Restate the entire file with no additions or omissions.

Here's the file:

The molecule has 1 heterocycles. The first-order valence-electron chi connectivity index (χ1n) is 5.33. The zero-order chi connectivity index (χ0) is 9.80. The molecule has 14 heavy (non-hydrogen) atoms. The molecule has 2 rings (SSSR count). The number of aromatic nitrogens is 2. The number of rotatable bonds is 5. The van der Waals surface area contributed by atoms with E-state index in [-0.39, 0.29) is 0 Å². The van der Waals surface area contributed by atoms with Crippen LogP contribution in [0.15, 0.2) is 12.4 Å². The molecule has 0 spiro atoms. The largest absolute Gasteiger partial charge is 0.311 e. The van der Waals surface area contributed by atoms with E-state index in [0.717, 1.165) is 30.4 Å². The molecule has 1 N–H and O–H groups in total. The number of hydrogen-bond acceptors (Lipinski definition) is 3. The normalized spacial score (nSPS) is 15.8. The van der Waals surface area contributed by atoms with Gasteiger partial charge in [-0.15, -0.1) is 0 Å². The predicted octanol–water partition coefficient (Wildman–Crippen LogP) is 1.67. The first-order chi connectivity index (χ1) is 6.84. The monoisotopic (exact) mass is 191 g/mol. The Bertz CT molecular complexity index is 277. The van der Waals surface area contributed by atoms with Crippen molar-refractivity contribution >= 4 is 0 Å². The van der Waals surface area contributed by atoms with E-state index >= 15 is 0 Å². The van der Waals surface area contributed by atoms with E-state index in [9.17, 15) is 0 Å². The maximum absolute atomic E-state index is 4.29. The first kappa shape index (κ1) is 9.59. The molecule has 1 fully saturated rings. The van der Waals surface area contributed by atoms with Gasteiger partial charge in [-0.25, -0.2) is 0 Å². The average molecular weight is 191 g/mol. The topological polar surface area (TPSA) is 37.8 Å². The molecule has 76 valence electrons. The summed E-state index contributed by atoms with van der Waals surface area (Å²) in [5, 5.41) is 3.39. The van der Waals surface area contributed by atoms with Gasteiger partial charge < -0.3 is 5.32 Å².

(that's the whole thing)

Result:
The molecule has 1 heterocycles. The first-order valence-electron chi connectivity index (χ1n) is 5.33. The zero-order chi connectivity index (χ0) is 9.80. The molecule has 14 heavy (non-hydrogen) atoms. The molecule has 2 rings (SSSR count). The number of aromatic nitrogens is 2. The number of rotatable bonds is 5. The van der Waals surface area contributed by atoms with E-state index in [-0.39, 0.29) is 0 Å². The van der Waals surface area contributed by atoms with Crippen LogP contribution in [0.15, 0.2) is 12.4 Å². The molecule has 0 spiro atoms. The largest absolute Gasteiger partial charge is 0.311 e. The van der Waals surface area contributed by atoms with E-state index in [0.717, 1.165) is 30.4 Å². The molecule has 1 N–H and O–H groups in total. The number of hydrogen-bond acceptors (Lipinski definition) is 3. The normalized spacial score (nSPS) is 15.8. The van der Waals surface area contributed by atoms with Gasteiger partial charge in [-0.15, -0.1) is 0 Å². The predicted octanol–water partition coefficient (Wildman–Crippen LogP) is 1.67. The first-order chi connectivity index (χ1) is 6.84. The monoisotopic (exact) mass is 191 g/mol. The Bertz CT molecular complexity index is 277. The van der Waals surface area contributed by atoms with Crippen molar-refractivity contribution >= 4 is 0 Å². The van der Waals surface area contributed by atoms with E-state index >= 15 is 0 Å². The van der Waals surface area contributed by atoms with E-state index in [9.17, 15) is 0 Å². The maximum absolute atomic E-state index is 4.29. The first kappa shape index (κ1) is 9.59. The molecule has 1 fully saturated rings. The van der Waals surface area contributed by atoms with Gasteiger partial charge in [-0.25, -0.2) is 0 Å². The average molecular weight is 191 g/mol. The topological polar surface area (TPSA) is 37.8 Å². The molecule has 76 valence electrons. The summed E-state index contributed by atoms with van der Waals surface area (Å²) in [5, 5.41) is 3.39. The van der Waals surface area contributed by atoms with Gasteiger partial charge < -0.3 is 5.32 Å².